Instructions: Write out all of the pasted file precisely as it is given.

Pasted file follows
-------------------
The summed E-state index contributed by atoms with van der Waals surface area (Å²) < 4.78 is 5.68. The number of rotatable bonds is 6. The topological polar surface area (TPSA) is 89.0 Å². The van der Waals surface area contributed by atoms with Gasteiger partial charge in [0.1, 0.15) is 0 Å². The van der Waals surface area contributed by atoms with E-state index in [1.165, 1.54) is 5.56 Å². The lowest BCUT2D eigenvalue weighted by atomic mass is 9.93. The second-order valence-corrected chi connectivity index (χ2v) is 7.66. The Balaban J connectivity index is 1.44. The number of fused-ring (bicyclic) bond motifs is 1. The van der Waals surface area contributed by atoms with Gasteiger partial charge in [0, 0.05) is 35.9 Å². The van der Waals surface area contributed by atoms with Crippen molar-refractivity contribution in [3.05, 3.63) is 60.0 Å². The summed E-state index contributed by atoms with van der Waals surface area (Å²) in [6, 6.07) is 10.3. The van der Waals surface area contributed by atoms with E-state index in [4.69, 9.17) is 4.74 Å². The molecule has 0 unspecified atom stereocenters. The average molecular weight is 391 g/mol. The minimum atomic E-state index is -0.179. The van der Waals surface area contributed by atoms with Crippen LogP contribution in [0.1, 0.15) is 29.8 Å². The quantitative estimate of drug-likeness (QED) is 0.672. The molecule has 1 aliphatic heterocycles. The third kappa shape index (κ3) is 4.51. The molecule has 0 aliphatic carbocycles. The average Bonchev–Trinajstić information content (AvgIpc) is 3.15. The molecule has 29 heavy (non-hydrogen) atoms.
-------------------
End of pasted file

The summed E-state index contributed by atoms with van der Waals surface area (Å²) < 4.78 is 5.68. The number of rotatable bonds is 6. The topological polar surface area (TPSA) is 89.0 Å². The van der Waals surface area contributed by atoms with Gasteiger partial charge in [0.1, 0.15) is 0 Å². The van der Waals surface area contributed by atoms with E-state index in [1.165, 1.54) is 5.56 Å². The lowest BCUT2D eigenvalue weighted by atomic mass is 9.93. The second-order valence-corrected chi connectivity index (χ2v) is 7.66. The Balaban J connectivity index is 1.44. The number of fused-ring (bicyclic) bond motifs is 1. The van der Waals surface area contributed by atoms with Gasteiger partial charge in [0, 0.05) is 35.9 Å². The van der Waals surface area contributed by atoms with Crippen molar-refractivity contribution in [3.05, 3.63) is 60.0 Å². The summed E-state index contributed by atoms with van der Waals surface area (Å²) in [6, 6.07) is 10.3. The van der Waals surface area contributed by atoms with E-state index in [4.69, 9.17) is 4.74 Å². The molecule has 0 unspecified atom stereocenters. The average molecular weight is 391 g/mol. The minimum atomic E-state index is -0.179. The van der Waals surface area contributed by atoms with Crippen LogP contribution in [0.1, 0.15) is 29.8 Å². The quantitative estimate of drug-likeness (QED) is 0.672. The molecule has 1 aliphatic heterocycles. The third kappa shape index (κ3) is 4.51. The molecule has 0 aliphatic carbocycles. The average Bonchev–Trinajstić information content (AvgIpc) is 3.15. The molecule has 29 heavy (non-hydrogen) atoms.